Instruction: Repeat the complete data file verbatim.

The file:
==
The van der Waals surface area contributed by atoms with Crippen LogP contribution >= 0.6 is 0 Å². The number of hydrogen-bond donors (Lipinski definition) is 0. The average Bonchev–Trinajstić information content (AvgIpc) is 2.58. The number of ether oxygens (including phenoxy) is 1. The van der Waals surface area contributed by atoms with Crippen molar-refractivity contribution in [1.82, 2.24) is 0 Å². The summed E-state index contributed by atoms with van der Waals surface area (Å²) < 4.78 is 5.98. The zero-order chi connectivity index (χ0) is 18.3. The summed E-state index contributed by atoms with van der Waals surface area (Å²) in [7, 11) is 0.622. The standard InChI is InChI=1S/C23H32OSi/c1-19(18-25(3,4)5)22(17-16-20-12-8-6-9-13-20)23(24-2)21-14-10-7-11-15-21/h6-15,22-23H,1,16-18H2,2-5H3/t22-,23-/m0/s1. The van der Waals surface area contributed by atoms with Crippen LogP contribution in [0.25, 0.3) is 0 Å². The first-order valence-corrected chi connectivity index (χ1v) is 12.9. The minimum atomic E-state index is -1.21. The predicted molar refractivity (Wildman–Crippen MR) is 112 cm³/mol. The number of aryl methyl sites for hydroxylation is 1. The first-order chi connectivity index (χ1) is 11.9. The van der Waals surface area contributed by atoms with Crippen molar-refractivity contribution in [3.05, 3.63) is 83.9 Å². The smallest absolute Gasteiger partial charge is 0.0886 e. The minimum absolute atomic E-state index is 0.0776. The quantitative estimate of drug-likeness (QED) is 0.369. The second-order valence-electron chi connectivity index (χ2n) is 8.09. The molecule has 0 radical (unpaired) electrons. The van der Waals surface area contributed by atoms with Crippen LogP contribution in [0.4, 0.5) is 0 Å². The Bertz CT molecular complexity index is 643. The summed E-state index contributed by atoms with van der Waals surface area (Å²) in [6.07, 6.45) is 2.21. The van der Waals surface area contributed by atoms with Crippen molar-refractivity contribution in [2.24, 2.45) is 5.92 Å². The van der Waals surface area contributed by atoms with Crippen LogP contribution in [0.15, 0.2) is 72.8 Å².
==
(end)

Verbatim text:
The van der Waals surface area contributed by atoms with Crippen LogP contribution >= 0.6 is 0 Å². The number of hydrogen-bond donors (Lipinski definition) is 0. The average Bonchev–Trinajstić information content (AvgIpc) is 2.58. The number of ether oxygens (including phenoxy) is 1. The van der Waals surface area contributed by atoms with Crippen molar-refractivity contribution in [1.82, 2.24) is 0 Å². The summed E-state index contributed by atoms with van der Waals surface area (Å²) < 4.78 is 5.98. The zero-order chi connectivity index (χ0) is 18.3. The summed E-state index contributed by atoms with van der Waals surface area (Å²) in [7, 11) is 0.622. The standard InChI is InChI=1S/C23H32OSi/c1-19(18-25(3,4)5)22(17-16-20-12-8-6-9-13-20)23(24-2)21-14-10-7-11-15-21/h6-15,22-23H,1,16-18H2,2-5H3/t22-,23-/m0/s1. The van der Waals surface area contributed by atoms with Crippen LogP contribution in [0.25, 0.3) is 0 Å². The first-order valence-corrected chi connectivity index (χ1v) is 12.9. The minimum atomic E-state index is -1.21. The predicted molar refractivity (Wildman–Crippen MR) is 112 cm³/mol. The number of aryl methyl sites for hydroxylation is 1. The first-order chi connectivity index (χ1) is 11.9. The van der Waals surface area contributed by atoms with Crippen molar-refractivity contribution in [3.05, 3.63) is 83.9 Å². The smallest absolute Gasteiger partial charge is 0.0886 e. The minimum absolute atomic E-state index is 0.0776. The quantitative estimate of drug-likeness (QED) is 0.369. The second-order valence-electron chi connectivity index (χ2n) is 8.09. The molecule has 0 radical (unpaired) electrons. The van der Waals surface area contributed by atoms with Crippen LogP contribution in [0.4, 0.5) is 0 Å². The Bertz CT molecular complexity index is 643. The summed E-state index contributed by atoms with van der Waals surface area (Å²) in [6.07, 6.45) is 2.21. The van der Waals surface area contributed by atoms with Crippen molar-refractivity contribution in [2.24, 2.45) is 5.92 Å². The van der Waals surface area contributed by atoms with Crippen LogP contribution in [0.15, 0.2) is 72.8 Å².